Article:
Science/Fantasy Monday: Top 10 SciFi Television Shows, Pt 3
Here we are at last! The end of my three-Mondays-long countdown of my personal Top 10 SciFi TV Shows. For those of you who missed the first two parts, or just need a refresher, you can find them here:
Back? Good. Now, let’s get down to business. I’m sure that most, if not all, of you can probably guess what shows are coming. The big question now is what order did I put them in? Which show got #1 and which got pushed down to #2?
#1: Star Trek (whole universe) and Doctor Who (original and revival)
I love them both. They are both amazing and brilliant. They were both so foundational to science fiction television, and scifi of any medium. I simply could not find any way to say definitively that either was better than the other, so a tie seemed the best solution.
Star Trek was created by Gene Roddenberry and first aired in 1966 and ran for three seasons before it was canceled due to low ratings. It wasn’t until it went into syndication that Star Trek: the Original Series (TOS) truly gained the immense popularity that made it the icon it is today. It was followed by a short-lived Animated Series, and six movies: Star Trek the Motion Picture, The Wrath of Kahn, The Search for Spock, The Voyage Home, The Final Frontier, and The Undiscovered Country.
Star Trek: The Next Generation (TNG) started in 1987 and last seven seasons, during which time it became, I believe, the most popular of all the series. Even many of those who grew up with TOS are usually willing to admit that TNG is better. There is a decent-sized group of people who would argue that the third series, Star Trek: Deep Space Nine (DS9) is actually the best incarnation of the show. My brother, a few of my friends would count themselves among that group. I’m sort-of, kind-of there too, though I’m a little more on the fence. For a more detailed discussion of my reasoning behind that argument please see: “The Age Old Question: Which Star Trek is Better?”
Still, TNG was an absolutely fantastic show. And even if I like some parts of DS9 better, Captain Jean-Luc Picard of the Starfleet Enterprise NCC-1701-D will always ALWAYS be MY Captain. He is one of my favorite characters ever. Data, the android who wants to be human is definitely near the top of my favorite list also (and TNG’s answer to Spock who is also one of my favorite characters).
As for DS9… it was much darker than either of the two series that came before it, which is also cited as a mark against it, but which I really enjoyed. And it had a large overarching plot that really tied the show together and gave it an amount of tension and suspense that TNG only managed on a few occasions (though it was AWESOME when TNG pulled it off, most especially in “Best of Both Worlds,” Pt 1 and 2). But again, you can get more of rant about DS9 on my previous post, linked above.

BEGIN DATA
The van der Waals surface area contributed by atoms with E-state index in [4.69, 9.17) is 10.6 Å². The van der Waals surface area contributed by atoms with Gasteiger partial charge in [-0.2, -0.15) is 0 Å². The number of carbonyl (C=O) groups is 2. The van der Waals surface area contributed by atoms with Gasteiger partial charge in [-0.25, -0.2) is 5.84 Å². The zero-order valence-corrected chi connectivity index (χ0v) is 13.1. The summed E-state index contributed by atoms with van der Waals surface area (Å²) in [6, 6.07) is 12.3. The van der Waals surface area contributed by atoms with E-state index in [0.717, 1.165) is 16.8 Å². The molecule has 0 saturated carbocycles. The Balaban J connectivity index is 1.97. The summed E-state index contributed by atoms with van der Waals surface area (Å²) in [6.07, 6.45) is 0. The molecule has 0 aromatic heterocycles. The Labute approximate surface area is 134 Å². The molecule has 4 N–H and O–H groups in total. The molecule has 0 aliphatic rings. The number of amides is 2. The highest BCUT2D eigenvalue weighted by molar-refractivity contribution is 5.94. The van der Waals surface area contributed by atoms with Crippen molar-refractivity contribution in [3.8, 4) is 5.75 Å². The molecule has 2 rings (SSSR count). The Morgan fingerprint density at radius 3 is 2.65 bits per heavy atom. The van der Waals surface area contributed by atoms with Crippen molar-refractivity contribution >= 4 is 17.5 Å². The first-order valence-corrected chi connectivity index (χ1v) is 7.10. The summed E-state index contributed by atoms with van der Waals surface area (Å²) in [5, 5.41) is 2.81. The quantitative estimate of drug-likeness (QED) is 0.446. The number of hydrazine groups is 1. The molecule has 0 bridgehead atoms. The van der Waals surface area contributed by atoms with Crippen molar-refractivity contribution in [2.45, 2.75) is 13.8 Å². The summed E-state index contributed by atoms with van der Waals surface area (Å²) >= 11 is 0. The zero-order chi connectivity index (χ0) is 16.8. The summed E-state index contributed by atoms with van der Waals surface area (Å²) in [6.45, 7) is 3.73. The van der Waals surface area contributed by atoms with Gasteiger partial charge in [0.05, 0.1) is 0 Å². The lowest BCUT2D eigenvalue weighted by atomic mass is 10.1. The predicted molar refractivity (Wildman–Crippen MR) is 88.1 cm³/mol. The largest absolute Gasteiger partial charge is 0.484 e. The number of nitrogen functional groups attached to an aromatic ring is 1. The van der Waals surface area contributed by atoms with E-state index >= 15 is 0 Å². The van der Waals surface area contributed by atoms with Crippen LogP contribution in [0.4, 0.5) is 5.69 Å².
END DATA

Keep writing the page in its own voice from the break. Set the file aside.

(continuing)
During this time, there were four more movies, focusing on the TNG crew: Generations, First Contact, Insurrection, and Nemesis. Star Trek: Generations was emotionally-taxing because we all had to watch Kirk die not once, but twice. But the best of the bunch has to be Star Trek: First Contact, which featured fantastic special effects, the creepy arch-nemesis of the TNG crew The Borg, a cool plot, and Picard at his absolutely most awesome.
After DS9, we had Voyager. This was the first Star Trek show to feature a female captain (there have been plenty of woman captains within the universe of Star Trek, of course). Voyager has been argued about for a number of reasons. It is very popular with some fans, and hated by others. It was, admittedly, a little hit-or-miss sometimes, but the first four seasons, at the very least, were consistently good. Most of the characters were well-written and complex. But I think many people didn’t like the heavy focus on romance in a number of episodes, especially in the second half of the series. This is a complaint I understand, and I would admit that some of the relationship stuff definitely got tiring. But overall, the show was intelligent, well-acted, exciting, and fun. And Captain Kathryn Janeway was an absolutely KICK-ASS female character.
Last on the list is Star Trek: Enterprise. I watched most of the first season, and I have seen a few other episodes here or there. But this series just could not match up to the Star Trek tradition. The producers/writers tried to change too much, make it more “theirs” instead of Roddenberry’s, and it just didn’t work (though Capt Archer, played by Scott Bakula, was a pretty good character).
What I think makes Star Trek so important, despite its flaws, the occasional hit-or-miss series, the cheesiness, etc… is that it is able to critique society (like much of scifi) and show us ourselves in all our nastiness, but it is ultimately built on a fundamental hope and optimism. Star Trek: The Original Series featured the first interracial kiss aired on television. It attempted to show the world that tolerance and peace and prosperity were possible, despite all the problems we face. And that optimism seems even more important now than it did in the 60s.